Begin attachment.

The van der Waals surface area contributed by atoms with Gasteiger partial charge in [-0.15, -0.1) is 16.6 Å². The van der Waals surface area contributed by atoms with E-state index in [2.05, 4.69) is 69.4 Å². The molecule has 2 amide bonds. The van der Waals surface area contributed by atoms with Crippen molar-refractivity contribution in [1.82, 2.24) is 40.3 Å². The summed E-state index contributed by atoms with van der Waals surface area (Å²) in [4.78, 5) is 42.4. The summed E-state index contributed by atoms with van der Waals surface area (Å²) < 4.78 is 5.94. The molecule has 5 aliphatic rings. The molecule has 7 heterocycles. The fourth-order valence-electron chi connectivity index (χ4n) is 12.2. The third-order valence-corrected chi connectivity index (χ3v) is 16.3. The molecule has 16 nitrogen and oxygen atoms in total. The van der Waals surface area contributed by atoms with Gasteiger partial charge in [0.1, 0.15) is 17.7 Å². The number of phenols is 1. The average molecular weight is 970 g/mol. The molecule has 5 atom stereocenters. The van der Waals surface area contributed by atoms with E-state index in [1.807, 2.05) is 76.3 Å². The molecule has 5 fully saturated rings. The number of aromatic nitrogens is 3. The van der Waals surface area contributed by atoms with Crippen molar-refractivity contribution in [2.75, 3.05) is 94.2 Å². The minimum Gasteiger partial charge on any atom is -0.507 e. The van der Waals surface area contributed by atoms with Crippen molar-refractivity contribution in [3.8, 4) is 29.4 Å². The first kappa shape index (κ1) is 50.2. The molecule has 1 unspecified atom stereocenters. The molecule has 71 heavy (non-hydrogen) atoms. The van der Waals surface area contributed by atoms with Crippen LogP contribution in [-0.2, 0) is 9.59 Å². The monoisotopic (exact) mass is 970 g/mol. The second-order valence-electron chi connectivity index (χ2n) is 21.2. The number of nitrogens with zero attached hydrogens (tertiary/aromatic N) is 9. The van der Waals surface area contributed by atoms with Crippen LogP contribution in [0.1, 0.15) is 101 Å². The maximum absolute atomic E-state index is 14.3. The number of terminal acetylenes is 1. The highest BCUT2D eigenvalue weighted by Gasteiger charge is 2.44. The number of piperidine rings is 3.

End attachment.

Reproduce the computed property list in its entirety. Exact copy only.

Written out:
The van der Waals surface area contributed by atoms with Gasteiger partial charge in [-0.15, -0.1) is 16.6 Å². The van der Waals surface area contributed by atoms with E-state index in [2.05, 4.69) is 69.4 Å². The molecule has 2 amide bonds. The van der Waals surface area contributed by atoms with Crippen molar-refractivity contribution in [1.82, 2.24) is 40.3 Å². The summed E-state index contributed by atoms with van der Waals surface area (Å²) in [4.78, 5) is 42.4. The summed E-state index contributed by atoms with van der Waals surface area (Å²) < 4.78 is 5.94. The molecule has 5 aliphatic rings. The molecule has 7 heterocycles. The fourth-order valence-electron chi connectivity index (χ4n) is 12.2. The third-order valence-corrected chi connectivity index (χ3v) is 16.3. The molecule has 16 nitrogen and oxygen atoms in total. The van der Waals surface area contributed by atoms with Gasteiger partial charge in [0.1, 0.15) is 17.7 Å². The number of phenols is 1. The average molecular weight is 970 g/mol. The molecule has 5 atom stereocenters. The van der Waals surface area contributed by atoms with E-state index in [1.807, 2.05) is 76.3 Å². The molecule has 5 fully saturated rings. The number of aromatic nitrogens is 3. The van der Waals surface area contributed by atoms with Crippen molar-refractivity contribution in [2.75, 3.05) is 94.2 Å². The minimum Gasteiger partial charge on any atom is -0.507 e. The van der Waals surface area contributed by atoms with Crippen molar-refractivity contribution in [3.8, 4) is 29.4 Å². The first kappa shape index (κ1) is 50.2. The molecule has 1 unspecified atom stereocenters. The molecule has 71 heavy (non-hydrogen) atoms. The van der Waals surface area contributed by atoms with Crippen LogP contribution in [-0.2, 0) is 9.59 Å². The monoisotopic (exact) mass is 970 g/mol. The second-order valence-electron chi connectivity index (χ2n) is 21.2. The number of nitrogens with zero attached hydrogens (tertiary/aromatic N) is 9. The van der Waals surface area contributed by atoms with Crippen LogP contribution in [0.1, 0.15) is 101 Å². The maximum absolute atomic E-state index is 14.3. The number of terminal acetylenes is 1. The highest BCUT2D eigenvalue weighted by Gasteiger charge is 2.44. The number of piperidine rings is 3.